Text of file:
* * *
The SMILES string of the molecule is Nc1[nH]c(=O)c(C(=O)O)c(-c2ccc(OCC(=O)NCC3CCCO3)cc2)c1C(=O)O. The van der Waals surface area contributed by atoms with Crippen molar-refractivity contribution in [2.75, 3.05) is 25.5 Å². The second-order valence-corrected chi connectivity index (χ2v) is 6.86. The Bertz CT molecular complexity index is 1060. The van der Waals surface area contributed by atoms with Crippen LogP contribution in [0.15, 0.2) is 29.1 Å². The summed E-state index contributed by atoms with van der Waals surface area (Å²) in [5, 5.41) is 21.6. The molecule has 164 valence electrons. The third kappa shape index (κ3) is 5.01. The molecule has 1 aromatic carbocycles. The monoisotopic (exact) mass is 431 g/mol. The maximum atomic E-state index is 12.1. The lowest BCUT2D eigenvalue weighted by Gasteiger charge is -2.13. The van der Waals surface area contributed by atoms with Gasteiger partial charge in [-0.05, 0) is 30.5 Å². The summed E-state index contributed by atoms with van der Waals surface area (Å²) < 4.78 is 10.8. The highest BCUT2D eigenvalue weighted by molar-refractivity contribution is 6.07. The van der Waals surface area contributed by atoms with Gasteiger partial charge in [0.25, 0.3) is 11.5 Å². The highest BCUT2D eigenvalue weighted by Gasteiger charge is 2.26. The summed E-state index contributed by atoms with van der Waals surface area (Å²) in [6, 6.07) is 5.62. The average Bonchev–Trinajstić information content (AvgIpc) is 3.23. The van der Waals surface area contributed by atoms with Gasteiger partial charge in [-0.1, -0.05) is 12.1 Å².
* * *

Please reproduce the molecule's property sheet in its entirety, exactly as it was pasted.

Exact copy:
The SMILES string of the molecule is Nc1[nH]c(=O)c(C(=O)O)c(-c2ccc(OCC(=O)NCC3CCCO3)cc2)c1C(=O)O. The van der Waals surface area contributed by atoms with Crippen molar-refractivity contribution in [2.75, 3.05) is 25.5 Å². The second-order valence-corrected chi connectivity index (χ2v) is 6.86. The Bertz CT molecular complexity index is 1060. The van der Waals surface area contributed by atoms with Crippen LogP contribution in [0.15, 0.2) is 29.1 Å². The summed E-state index contributed by atoms with van der Waals surface area (Å²) in [5, 5.41) is 21.6. The molecule has 164 valence electrons. The third kappa shape index (κ3) is 5.01. The molecule has 1 aromatic carbocycles. The monoisotopic (exact) mass is 431 g/mol. The maximum atomic E-state index is 12.1. The lowest BCUT2D eigenvalue weighted by Gasteiger charge is -2.13. The van der Waals surface area contributed by atoms with Gasteiger partial charge in [-0.05, 0) is 30.5 Å². The summed E-state index contributed by atoms with van der Waals surface area (Å²) < 4.78 is 10.8. The highest BCUT2D eigenvalue weighted by molar-refractivity contribution is 6.07. The van der Waals surface area contributed by atoms with Gasteiger partial charge in [0.25, 0.3) is 11.5 Å². The highest BCUT2D eigenvalue weighted by Gasteiger charge is 2.26. The summed E-state index contributed by atoms with van der Waals surface area (Å²) in [6, 6.07) is 5.62. The average Bonchev–Trinajstić information content (AvgIpc) is 3.23. The van der Waals surface area contributed by atoms with Gasteiger partial charge in [-0.1, -0.05) is 12.1 Å².